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By Mel White 

Marching all my life - Part 1

On the Bright Side


When I was a child, I learned in Sunday School that “Jesus loves the little children, all the children of the world – red and yellow, black and white, they are precious in His sight…” I took that to heart and used it to form one of the basic foundations of my general understanding of life on this good Earth.

When I was in kindergarten and first grade, I was in a one-room country school near Grand Island, Nebraska, where I picked up a love of learning (and the power of observation) by listening to the lessons for the upper grades. I also learned the joys of teamwork when we little kids sat on the swing seats during recess and bigger kids stood over us and pumped us higher than we could go on our own.

When I was in third grade in Omaha I joined a Brownie Troop, one of whose leaders was Jewish. My mom was thrilled that we could now learn firsthand about that religion. So I learned about another religion from my friend but I also got from my mother the joy of discovering and understanding things that were different from what I knew.

When I was in fourth grade I wanted to play softball on our class picnic, what the boys were getting to do, and wear pants instead of drawing or singing or whatever the girls were doing (while wearing dresses). I had to fight for the right to break tradition, and my parents had to get involved to make it happen. But it did happen and I was one happy picnicker.

When I was in sixth grade, in another school in Omaha, we found out a black boy was going to be joining our class. I had met a lot of kids that were different than me – different religions, different language, different colors – but my folks had taught me to not only accept them but also learn about them, so I was more curious about the new boy in class than, like some of my classmates, worried or fearful. But the day he came to our classroom was rather anti-climactic for all of us as he turned out to be just like any other kid in class.

When I was in seventh grade in Iowa, my cousin Steve, a year younger, and I started arguing about whether men or women were better, smarter, etc. at this, that or the other thing. It was harder for me to understand that should even be a question than to realize that people actually thought one gender was better or more entitled or whatever than the other.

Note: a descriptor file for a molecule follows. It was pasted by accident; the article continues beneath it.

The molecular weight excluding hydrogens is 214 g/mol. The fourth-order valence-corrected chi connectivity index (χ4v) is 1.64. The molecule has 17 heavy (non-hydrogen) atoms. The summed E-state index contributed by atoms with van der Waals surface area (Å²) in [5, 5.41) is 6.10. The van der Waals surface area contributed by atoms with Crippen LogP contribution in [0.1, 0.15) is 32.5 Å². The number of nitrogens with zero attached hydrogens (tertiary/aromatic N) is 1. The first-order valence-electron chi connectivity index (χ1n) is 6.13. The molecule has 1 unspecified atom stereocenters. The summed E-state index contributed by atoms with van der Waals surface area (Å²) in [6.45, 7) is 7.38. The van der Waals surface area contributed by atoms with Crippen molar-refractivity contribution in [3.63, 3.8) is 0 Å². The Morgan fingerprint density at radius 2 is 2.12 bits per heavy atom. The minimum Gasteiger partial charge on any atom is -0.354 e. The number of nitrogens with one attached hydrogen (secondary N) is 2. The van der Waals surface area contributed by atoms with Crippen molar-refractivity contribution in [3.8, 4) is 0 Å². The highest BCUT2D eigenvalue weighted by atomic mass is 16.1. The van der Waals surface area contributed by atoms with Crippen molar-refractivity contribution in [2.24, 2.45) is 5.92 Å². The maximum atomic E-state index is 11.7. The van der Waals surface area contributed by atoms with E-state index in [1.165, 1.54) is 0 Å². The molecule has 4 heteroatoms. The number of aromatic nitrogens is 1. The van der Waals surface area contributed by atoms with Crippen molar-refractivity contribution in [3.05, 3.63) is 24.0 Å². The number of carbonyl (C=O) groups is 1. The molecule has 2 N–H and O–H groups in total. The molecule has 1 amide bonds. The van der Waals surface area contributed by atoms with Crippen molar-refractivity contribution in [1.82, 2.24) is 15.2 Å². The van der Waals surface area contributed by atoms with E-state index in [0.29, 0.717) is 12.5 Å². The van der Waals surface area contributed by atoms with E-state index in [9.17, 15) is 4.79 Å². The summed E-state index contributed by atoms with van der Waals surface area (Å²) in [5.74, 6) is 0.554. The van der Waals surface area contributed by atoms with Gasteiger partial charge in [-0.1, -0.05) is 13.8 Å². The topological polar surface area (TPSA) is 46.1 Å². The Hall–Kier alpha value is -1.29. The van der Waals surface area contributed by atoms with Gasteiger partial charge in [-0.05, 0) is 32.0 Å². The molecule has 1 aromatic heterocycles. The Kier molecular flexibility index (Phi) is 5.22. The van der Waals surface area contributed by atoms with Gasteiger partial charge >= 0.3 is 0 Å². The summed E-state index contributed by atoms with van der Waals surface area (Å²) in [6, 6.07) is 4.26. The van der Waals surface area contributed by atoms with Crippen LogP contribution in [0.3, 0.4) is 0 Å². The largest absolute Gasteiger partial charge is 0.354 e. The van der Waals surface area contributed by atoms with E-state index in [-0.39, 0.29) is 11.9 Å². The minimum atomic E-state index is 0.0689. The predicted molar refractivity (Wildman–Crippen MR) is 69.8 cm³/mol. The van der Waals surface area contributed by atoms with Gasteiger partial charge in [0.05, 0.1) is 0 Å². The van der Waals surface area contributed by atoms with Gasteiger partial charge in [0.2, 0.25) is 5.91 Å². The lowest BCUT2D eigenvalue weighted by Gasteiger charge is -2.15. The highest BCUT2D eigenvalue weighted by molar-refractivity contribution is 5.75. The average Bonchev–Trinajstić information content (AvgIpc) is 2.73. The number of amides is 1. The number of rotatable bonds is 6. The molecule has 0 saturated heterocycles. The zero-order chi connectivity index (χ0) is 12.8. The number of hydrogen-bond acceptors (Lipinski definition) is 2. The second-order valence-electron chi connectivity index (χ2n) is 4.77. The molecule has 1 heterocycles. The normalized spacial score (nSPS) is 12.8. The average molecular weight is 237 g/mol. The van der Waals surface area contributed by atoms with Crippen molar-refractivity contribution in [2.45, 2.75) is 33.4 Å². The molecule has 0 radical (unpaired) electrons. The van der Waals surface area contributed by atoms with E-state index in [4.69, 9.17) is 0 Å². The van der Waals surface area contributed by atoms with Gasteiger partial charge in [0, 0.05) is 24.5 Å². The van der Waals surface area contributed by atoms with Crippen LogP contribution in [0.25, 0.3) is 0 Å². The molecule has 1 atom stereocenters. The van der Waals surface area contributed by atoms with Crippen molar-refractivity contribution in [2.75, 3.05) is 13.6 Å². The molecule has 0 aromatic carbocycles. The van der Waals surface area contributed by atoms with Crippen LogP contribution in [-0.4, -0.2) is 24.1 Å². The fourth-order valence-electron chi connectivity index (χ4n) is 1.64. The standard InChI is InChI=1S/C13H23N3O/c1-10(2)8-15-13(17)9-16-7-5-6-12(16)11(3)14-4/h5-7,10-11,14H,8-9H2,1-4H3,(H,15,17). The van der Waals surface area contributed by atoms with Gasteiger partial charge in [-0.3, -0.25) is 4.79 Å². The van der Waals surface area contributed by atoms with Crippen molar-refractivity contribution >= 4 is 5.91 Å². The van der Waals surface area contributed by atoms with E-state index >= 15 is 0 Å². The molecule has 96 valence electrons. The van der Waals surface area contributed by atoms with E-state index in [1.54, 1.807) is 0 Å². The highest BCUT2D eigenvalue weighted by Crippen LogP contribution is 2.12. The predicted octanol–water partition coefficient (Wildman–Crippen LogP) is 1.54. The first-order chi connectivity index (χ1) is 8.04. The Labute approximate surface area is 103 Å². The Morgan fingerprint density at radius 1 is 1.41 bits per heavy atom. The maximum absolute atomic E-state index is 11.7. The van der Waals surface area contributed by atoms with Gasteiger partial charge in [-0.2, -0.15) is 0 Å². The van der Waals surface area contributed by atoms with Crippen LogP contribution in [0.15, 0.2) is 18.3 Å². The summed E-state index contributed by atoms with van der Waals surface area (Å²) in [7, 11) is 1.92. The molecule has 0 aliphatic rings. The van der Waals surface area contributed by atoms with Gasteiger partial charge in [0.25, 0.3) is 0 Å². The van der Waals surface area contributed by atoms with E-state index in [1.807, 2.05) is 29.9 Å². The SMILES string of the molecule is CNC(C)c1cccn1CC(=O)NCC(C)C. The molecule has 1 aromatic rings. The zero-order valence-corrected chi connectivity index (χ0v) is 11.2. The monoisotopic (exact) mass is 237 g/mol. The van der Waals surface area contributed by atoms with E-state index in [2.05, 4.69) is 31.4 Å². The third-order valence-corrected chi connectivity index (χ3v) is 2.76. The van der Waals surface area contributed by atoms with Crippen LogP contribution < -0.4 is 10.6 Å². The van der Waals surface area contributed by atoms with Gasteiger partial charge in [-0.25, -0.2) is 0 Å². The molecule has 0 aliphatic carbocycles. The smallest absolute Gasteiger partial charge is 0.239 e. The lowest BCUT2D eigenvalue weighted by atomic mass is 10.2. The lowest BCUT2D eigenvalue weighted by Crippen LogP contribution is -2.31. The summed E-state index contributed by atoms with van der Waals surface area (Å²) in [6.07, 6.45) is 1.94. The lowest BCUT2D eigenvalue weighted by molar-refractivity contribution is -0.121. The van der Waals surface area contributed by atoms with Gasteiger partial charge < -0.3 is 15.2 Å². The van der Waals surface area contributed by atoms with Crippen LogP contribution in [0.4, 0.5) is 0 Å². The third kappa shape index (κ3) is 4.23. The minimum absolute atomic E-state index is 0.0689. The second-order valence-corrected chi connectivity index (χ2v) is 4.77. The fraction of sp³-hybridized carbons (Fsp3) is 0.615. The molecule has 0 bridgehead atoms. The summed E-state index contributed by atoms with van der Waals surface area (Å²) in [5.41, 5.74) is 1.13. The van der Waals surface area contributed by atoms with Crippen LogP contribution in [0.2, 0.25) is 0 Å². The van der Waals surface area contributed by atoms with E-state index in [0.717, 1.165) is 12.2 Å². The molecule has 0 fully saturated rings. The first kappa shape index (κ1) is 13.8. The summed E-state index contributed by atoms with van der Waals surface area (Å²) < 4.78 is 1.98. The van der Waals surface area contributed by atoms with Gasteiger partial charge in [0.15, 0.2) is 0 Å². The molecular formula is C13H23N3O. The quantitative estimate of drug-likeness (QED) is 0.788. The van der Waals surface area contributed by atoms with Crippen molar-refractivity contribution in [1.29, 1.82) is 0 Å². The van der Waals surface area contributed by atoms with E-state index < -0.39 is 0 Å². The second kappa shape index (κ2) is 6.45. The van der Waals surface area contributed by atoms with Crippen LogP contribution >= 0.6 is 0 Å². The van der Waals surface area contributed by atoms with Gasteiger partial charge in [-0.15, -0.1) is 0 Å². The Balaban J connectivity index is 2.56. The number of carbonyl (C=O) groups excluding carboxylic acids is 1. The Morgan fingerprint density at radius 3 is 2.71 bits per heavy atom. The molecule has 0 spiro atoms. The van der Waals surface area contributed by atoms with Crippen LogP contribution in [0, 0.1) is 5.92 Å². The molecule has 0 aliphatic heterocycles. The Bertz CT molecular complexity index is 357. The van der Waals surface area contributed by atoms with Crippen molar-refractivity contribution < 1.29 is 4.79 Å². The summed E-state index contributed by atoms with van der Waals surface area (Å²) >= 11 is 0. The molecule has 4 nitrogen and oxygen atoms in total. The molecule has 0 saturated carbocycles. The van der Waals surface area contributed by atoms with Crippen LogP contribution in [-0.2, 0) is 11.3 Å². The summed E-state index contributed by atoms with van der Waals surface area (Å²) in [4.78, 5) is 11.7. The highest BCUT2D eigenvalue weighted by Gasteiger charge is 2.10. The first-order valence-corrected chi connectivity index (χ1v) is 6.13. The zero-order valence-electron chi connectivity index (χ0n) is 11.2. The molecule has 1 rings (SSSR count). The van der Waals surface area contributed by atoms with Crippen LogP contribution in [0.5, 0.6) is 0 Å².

When I was in high school I wrote a short story for our newspaper about a mother in anguish because he son had died. The twist at the end was that the mother and son were black. At that time and place, in our little 1960s Midwest, lily white town, I got as much flack as I did praise for that story.

When I was in high school I also spearheaded several efforts to get more girls sports in our school (this was before Title IX). I started petitions, I got city leaders (including my dad) to speak in favor of girls sports. My dad, a doctor, wrote an affidavit that said contrary to popular belief, it would not be physically damaging for girls to participate in more sports. The athletic director, however, believed (and said so in class, more than once) that girls should be barefoot and pregnant and in the kitchen instead of out playing sports.

When I was in college, both in Iowa and Kansas, I continued writing and petitioning, and speaking and working, and marching and singing, and rallying any time I could for equal rights and social justice and peace on Earth.

You see, I’ve been marching, in one way or another, all my life, for a more equitable world for everyone, based on that basic premise that “we are all precious in His sight.”

I’ve been marching all my life, sometimes with success, sometimes not, and there is still work left to do.

I’ve been marching all my life and I’m not about to stop now.

Next week: all about my experiences at the Women’s March in Washington/Los Angeles.

© Copyright 2017. Mel White, a local writer/photographer, has been writing “On the Bright Side” columns for various newspapers since 1996. She is also co-owner/founder of the unusual and eclectic Treasure Trove in downtown Tehachapi; she can be reached at


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